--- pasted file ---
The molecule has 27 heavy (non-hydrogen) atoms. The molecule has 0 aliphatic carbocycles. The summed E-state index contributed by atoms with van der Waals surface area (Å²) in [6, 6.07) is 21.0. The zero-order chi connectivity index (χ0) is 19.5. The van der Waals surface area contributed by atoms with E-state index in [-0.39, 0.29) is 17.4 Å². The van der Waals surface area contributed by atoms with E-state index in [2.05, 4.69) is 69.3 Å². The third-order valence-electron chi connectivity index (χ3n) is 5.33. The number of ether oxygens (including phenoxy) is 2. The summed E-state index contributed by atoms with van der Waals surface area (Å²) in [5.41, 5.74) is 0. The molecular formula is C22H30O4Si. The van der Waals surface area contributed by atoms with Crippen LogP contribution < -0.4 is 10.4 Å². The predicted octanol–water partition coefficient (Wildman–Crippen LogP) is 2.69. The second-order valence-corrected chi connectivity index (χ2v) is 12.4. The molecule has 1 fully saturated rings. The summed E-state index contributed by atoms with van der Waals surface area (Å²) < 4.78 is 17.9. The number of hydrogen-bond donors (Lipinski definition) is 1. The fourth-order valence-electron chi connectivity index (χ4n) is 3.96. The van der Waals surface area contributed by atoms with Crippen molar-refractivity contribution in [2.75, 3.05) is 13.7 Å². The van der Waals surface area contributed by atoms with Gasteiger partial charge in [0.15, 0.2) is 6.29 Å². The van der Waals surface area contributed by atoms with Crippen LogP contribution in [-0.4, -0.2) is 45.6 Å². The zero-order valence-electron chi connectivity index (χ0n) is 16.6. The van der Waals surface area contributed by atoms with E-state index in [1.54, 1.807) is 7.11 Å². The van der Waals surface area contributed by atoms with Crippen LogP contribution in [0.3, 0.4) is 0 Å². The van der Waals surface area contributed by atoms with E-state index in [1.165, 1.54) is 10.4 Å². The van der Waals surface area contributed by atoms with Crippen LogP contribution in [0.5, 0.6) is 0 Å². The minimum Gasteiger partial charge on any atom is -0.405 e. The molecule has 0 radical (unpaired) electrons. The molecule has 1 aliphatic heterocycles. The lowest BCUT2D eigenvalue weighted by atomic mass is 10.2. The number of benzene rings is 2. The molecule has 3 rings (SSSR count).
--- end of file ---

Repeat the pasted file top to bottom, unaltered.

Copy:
The molecule has 27 heavy (non-hydrogen) atoms. The molecule has 0 aliphatic carbocycles. The summed E-state index contributed by atoms with van der Waals surface area (Å²) in [6, 6.07) is 21.0. The zero-order chi connectivity index (χ0) is 19.5. The van der Waals surface area contributed by atoms with E-state index in [-0.39, 0.29) is 17.4 Å². The van der Waals surface area contributed by atoms with E-state index in [2.05, 4.69) is 69.3 Å². The third-order valence-electron chi connectivity index (χ3n) is 5.33. The number of ether oxygens (including phenoxy) is 2. The summed E-state index contributed by atoms with van der Waals surface area (Å²) in [5.41, 5.74) is 0. The molecular formula is C22H30O4Si. The van der Waals surface area contributed by atoms with Crippen LogP contribution < -0.4 is 10.4 Å². The predicted octanol–water partition coefficient (Wildman–Crippen LogP) is 2.69. The second-order valence-corrected chi connectivity index (χ2v) is 12.4. The molecule has 1 fully saturated rings. The summed E-state index contributed by atoms with van der Waals surface area (Å²) < 4.78 is 17.9. The number of hydrogen-bond donors (Lipinski definition) is 1. The fourth-order valence-electron chi connectivity index (χ4n) is 3.96. The van der Waals surface area contributed by atoms with Crippen molar-refractivity contribution in [2.75, 3.05) is 13.7 Å². The van der Waals surface area contributed by atoms with Gasteiger partial charge in [0.15, 0.2) is 6.29 Å². The van der Waals surface area contributed by atoms with Crippen LogP contribution in [-0.4, -0.2) is 45.6 Å². The zero-order valence-electron chi connectivity index (χ0n) is 16.6. The van der Waals surface area contributed by atoms with E-state index in [1.54, 1.807) is 7.11 Å². The van der Waals surface area contributed by atoms with Crippen LogP contribution in [0.3, 0.4) is 0 Å². The van der Waals surface area contributed by atoms with E-state index in [1.165, 1.54) is 10.4 Å². The van der Waals surface area contributed by atoms with Crippen LogP contribution in [0.5, 0.6) is 0 Å². The minimum Gasteiger partial charge on any atom is -0.405 e. The molecule has 0 radical (unpaired) electrons. The molecule has 1 aliphatic heterocycles. The lowest BCUT2D eigenvalue weighted by atomic mass is 10.2. The number of benzene rings is 2. The molecule has 3 rings (SSSR count).